Farewell 2013! You've given us a right rollercoaster time of it over the last twelve months. This year of transition, in which we've seen one console generation give way to another, has certainly been an odd one. It's telling that the year kicked off with a tiny three-person outfit dropping one of 2013's most-played games in Temple Run 2 even as the staffers at one of the industry's biggest publishers locked up an abandoned building as THQ finally kicked the bucket.
It had been predicted that one of the industry's biggest companies wouldn't make the jump to next-gen.
2013 has been a year that's seen the storm of change break after rumblings over the past eighteen months or so. On the positive end, that means there's arguably never been a better time to be an independent game maker, with the means and avenues towards realising one's interactive vision more plentiful and accessible than ever before. Sony might have niftily transformed their freshly-found indie spirit into a nice marketing message for the PS4, but they spoke for the whole industry.
Once again, the PC has paved the way. It could be argued that it was only a matter of time before the console manufacturers woke up and realised that offering self-publishing opportunities to the wealth of independent creatives out there, but now we have actions rather than mere words. The exciting advent of open publishing on next-gen platforms is very much a work in progress and there's much to be done, but the wheels are turning at least. Even so, the PC still put consoles to shame with unique gems such as Papers, Please and The Stanley Parable, and where else might you have found a game like Gone Home? The Fullbright Company gave us one of the most important games of the year with their experiential marvel, once again underlining the undeniable fact that the term "game" is about as obsolete and archaic as can be.
Be Careful What You Pay For
The flipside of massive industry change, however, the rise of mobile platforms and diverse monetisation models, has been the insidious advancement of microtransactions, dubious pricing, and a stalled digital future. 2013 was the year that microtransactions made the jump from being little annoyances in mobile titles to the mainstream. It began with Dead Space 3 and it ended with the likes of Gran Turismo 6 and Forza 5, ruining Real Racing 3 in the process -- big franchises suddenly seemingly restricting content behind a paywall.
It's a trust thing, it always has been, and the sad truth is that it doesn't matter whether or not you've designed your game around a pricing model or not, the mere fact that it's there means it's the first conclusion we now jump to. Would it have really taken so long for your scavenger droid in Dead Space 3 to collect goodies if there hadn't been an option to pay to speed things along? Would unlocking the top tier cars in the games above have really required so much grinding without the option to pay to skip ahead? Dan Greenawalt talked a few weeks back about how one idea could be making microtransactions available to pay for cheat codes. Imagine little humorous asides such as Halo's Grunt Birthday Party skull or Golden Eye 64's DK Mode being little payment-unlocked crumbs of DLC. It's a soul-destroyingly horrid idea. Imagine if all the Konami Code had unlocked was a pop-up window begging for a couple of quid.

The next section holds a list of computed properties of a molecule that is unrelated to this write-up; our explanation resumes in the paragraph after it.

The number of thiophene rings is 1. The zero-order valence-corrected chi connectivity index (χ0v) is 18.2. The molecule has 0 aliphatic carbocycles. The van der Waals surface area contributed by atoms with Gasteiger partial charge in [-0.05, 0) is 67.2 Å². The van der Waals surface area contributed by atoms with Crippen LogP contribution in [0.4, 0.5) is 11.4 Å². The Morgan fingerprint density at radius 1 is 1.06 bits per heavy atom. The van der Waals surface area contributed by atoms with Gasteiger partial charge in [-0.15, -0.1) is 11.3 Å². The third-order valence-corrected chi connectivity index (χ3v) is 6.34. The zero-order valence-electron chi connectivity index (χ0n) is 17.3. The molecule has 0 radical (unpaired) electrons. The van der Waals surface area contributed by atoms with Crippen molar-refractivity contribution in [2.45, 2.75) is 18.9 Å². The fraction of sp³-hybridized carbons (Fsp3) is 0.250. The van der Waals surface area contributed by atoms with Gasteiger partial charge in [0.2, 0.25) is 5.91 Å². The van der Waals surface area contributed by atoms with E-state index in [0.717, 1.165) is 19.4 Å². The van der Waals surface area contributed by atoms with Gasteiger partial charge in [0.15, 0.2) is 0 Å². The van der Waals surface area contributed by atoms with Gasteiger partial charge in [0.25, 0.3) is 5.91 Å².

But the backlash was glorious, and brings us to another highlight of 2013: people power.
For every game that tried to shoehorn microtransactions into proceedings, there was a great deal of online spleen-venting. It's easy to chalk up fan rage to the efforts of a vocal minority, but things went beyond that this year. Disgruntled consumers used the platforms available to them and shouted continuously, berating publishers and developers for what has been by-and-large a seedy practice inextricably and destructively tied to game design. Microtransactions are not dead, and there are companies (hello Microsoft) seemingly hell-bent on working them into mainstream titles, but it is an irredeemable term now and games that attempt to hold back content or adjust the equilibrium of well-worked design just to accommodate needless add-ons will continue to be jeered louder and longer.
It's important that continues because the other thing we saw definitively this year is that companies are listening. Microsoft know better than any other company that backlash can be powerful. The series of embarrassing U-turns made by the Redmond company this year is proof positive that public perception matters. Of course, if they'd been a bit more organised and stuck by their convictions, this could all have gone very differently. But as it is, they shifted two million Xbox Ones in eighteen days, and that's with a heavily limited launch. They'll take that, and so will we. The online community is larger and louder than ever before, and with initiatives such as Greenlight and Kickstarter that will only grow. Whether that's a good or bad thing ultimately remains to be seen, but it's certainly going to make for an exciting future.
Speaking of exciting futures, to look back to this time last year would be to see 2013 spread before us like blank canvas upon which the legacy of the Wii U might be written without competition, following on from an underwhelming start.
Yeah, about that...
If you already owned a Wii U, it's been a great year. "Launch" games like LEGO City Undercover, Pikmin 3, and The Wonderful 101 finally emerged. The Wind Waker HD proved to be just as glorious as we'd hoped, and Super Mario 3D World is about as close to pure joy as you can get, without playing Rayman Legends.
Ah yes, Rayman Legends. In a way, Ubisoft's wonderful platformer perfectly illustrates two of the Wii U's problems: the chicken and egg disaster surrounding third-party titles. The uneasy trend that began in 2012 has gotten worse this year. The tiny audience that the Wii U commands doesn't balance out the cost and effort it would take to port many a third-party title over to the platform, and so it is that Nintendo have lost ground again, unable to provide numerous key third-party experiences on their platform -- something that will only become more starkly apparent now that the PS4 and Xbox One have emerged.